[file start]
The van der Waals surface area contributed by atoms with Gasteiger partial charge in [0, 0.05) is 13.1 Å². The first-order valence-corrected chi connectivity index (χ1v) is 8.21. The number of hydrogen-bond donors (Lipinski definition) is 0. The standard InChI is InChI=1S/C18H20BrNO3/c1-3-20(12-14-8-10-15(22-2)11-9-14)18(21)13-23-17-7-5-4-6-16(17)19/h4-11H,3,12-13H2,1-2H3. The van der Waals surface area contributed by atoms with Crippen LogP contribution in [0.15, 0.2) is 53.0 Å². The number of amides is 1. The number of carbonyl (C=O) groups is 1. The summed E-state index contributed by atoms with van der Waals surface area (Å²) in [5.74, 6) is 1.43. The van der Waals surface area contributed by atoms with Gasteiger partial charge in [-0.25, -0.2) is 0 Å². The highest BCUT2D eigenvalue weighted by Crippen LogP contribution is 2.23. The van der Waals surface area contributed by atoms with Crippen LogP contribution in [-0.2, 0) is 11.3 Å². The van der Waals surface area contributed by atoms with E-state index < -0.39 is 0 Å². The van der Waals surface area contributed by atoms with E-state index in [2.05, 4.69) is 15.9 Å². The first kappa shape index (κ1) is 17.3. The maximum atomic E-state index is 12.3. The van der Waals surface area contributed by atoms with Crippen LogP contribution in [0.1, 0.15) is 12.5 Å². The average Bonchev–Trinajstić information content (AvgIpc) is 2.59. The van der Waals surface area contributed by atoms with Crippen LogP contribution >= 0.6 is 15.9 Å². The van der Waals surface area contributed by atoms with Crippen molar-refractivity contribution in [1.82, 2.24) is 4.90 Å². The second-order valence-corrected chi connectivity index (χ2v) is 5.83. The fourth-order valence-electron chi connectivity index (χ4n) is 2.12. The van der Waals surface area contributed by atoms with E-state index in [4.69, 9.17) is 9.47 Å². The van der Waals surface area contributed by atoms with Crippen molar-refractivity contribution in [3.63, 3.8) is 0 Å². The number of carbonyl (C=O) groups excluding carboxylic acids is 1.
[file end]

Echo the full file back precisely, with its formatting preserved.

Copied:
The van der Waals surface area contributed by atoms with Gasteiger partial charge in [0, 0.05) is 13.1 Å². The first-order valence-corrected chi connectivity index (χ1v) is 8.21. The number of hydrogen-bond donors (Lipinski definition) is 0. The standard InChI is InChI=1S/C18H20BrNO3/c1-3-20(12-14-8-10-15(22-2)11-9-14)18(21)13-23-17-7-5-4-6-16(17)19/h4-11H,3,12-13H2,1-2H3. The van der Waals surface area contributed by atoms with Crippen LogP contribution in [0.15, 0.2) is 53.0 Å². The number of amides is 1. The number of carbonyl (C=O) groups is 1. The summed E-state index contributed by atoms with van der Waals surface area (Å²) in [5.74, 6) is 1.43. The van der Waals surface area contributed by atoms with Gasteiger partial charge in [-0.25, -0.2) is 0 Å². The highest BCUT2D eigenvalue weighted by Crippen LogP contribution is 2.23. The van der Waals surface area contributed by atoms with Crippen LogP contribution in [-0.2, 0) is 11.3 Å². The van der Waals surface area contributed by atoms with E-state index < -0.39 is 0 Å². The van der Waals surface area contributed by atoms with E-state index in [2.05, 4.69) is 15.9 Å². The first kappa shape index (κ1) is 17.3. The maximum atomic E-state index is 12.3. The van der Waals surface area contributed by atoms with Crippen LogP contribution in [0.1, 0.15) is 12.5 Å². The average Bonchev–Trinajstić information content (AvgIpc) is 2.59. The van der Waals surface area contributed by atoms with Crippen LogP contribution >= 0.6 is 15.9 Å². The van der Waals surface area contributed by atoms with Crippen molar-refractivity contribution in [1.82, 2.24) is 4.90 Å². The second-order valence-corrected chi connectivity index (χ2v) is 5.83. The fourth-order valence-electron chi connectivity index (χ4n) is 2.12. The van der Waals surface area contributed by atoms with E-state index in [4.69, 9.17) is 9.47 Å². The van der Waals surface area contributed by atoms with Crippen molar-refractivity contribution in [3.63, 3.8) is 0 Å². The number of carbonyl (C=O) groups excluding carboxylic acids is 1.